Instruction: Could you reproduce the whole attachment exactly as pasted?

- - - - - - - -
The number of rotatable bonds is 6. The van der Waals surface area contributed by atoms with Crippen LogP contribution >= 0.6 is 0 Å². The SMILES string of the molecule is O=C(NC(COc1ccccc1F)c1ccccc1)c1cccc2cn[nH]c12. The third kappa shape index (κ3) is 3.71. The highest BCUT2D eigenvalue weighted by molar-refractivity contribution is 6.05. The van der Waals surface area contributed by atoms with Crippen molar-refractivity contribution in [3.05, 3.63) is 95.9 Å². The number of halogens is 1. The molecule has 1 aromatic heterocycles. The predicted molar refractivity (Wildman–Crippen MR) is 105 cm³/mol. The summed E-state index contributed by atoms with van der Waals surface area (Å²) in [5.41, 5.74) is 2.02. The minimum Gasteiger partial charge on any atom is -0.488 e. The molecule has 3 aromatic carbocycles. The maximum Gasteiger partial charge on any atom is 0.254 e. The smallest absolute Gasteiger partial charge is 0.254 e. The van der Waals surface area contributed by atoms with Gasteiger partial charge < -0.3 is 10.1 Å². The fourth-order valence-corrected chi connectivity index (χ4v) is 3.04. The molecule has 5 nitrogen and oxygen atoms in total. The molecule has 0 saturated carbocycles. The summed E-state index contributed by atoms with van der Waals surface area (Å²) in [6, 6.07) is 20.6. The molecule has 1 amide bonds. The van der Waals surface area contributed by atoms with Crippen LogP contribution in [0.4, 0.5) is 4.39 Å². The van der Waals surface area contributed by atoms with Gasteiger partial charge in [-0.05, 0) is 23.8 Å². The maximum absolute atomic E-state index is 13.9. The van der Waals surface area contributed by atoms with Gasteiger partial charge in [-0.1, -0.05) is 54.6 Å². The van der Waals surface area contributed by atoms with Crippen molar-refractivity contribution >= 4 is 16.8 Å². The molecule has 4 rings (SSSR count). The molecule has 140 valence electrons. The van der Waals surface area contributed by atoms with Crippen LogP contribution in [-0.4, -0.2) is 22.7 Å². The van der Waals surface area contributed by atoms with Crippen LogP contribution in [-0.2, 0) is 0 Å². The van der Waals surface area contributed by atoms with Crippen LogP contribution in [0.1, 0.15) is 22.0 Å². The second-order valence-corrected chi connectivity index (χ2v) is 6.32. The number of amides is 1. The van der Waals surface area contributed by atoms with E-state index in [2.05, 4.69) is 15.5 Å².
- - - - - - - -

The number of rotatable bonds is 6. The van der Waals surface area contributed by atoms with Crippen LogP contribution >= 0.6 is 0 Å². The SMILES string of the molecule is O=C(NC(COc1ccccc1F)c1ccccc1)c1cccc2cn[nH]c12. The third kappa shape index (κ3) is 3.71. The highest BCUT2D eigenvalue weighted by molar-refractivity contribution is 6.05. The van der Waals surface area contributed by atoms with Crippen molar-refractivity contribution in [3.05, 3.63) is 95.9 Å². The number of halogens is 1. The molecule has 1 aromatic heterocycles. The predicted molar refractivity (Wildman–Crippen MR) is 105 cm³/mol. The summed E-state index contributed by atoms with van der Waals surface area (Å²) in [5.41, 5.74) is 2.02. The minimum Gasteiger partial charge on any atom is -0.488 e. The molecule has 3 aromatic carbocycles. The maximum Gasteiger partial charge on any atom is 0.254 e. The smallest absolute Gasteiger partial charge is 0.254 e. The van der Waals surface area contributed by atoms with Gasteiger partial charge < -0.3 is 10.1 Å². The fourth-order valence-corrected chi connectivity index (χ4v) is 3.04. The molecule has 5 nitrogen and oxygen atoms in total. The molecule has 0 saturated carbocycles. The summed E-state index contributed by atoms with van der Waals surface area (Å²) in [6, 6.07) is 20.6. The molecule has 1 amide bonds. The van der Waals surface area contributed by atoms with Crippen LogP contribution in [0.4, 0.5) is 4.39 Å². The van der Waals surface area contributed by atoms with Gasteiger partial charge in [-0.05, 0) is 23.8 Å². The maximum absolute atomic E-state index is 13.9. The van der Waals surface area contributed by atoms with Gasteiger partial charge in [-0.1, -0.05) is 54.6 Å². The van der Waals surface area contributed by atoms with Crippen molar-refractivity contribution >= 4 is 16.8 Å². The molecule has 4 rings (SSSR count). The molecule has 140 valence electrons. The van der Waals surface area contributed by atoms with Crippen LogP contribution in [-0.4, -0.2) is 22.7 Å². The van der Waals surface area contributed by atoms with Crippen LogP contribution in [-0.2, 0) is 0 Å². The van der Waals surface area contributed by atoms with Crippen LogP contribution in [0.1, 0.15) is 22.0 Å². The second-order valence-corrected chi connectivity index (χ2v) is 6.32. The number of amides is 1. The van der Waals surface area contributed by atoms with E-state index in [2.05, 4.69) is 15.5 Å².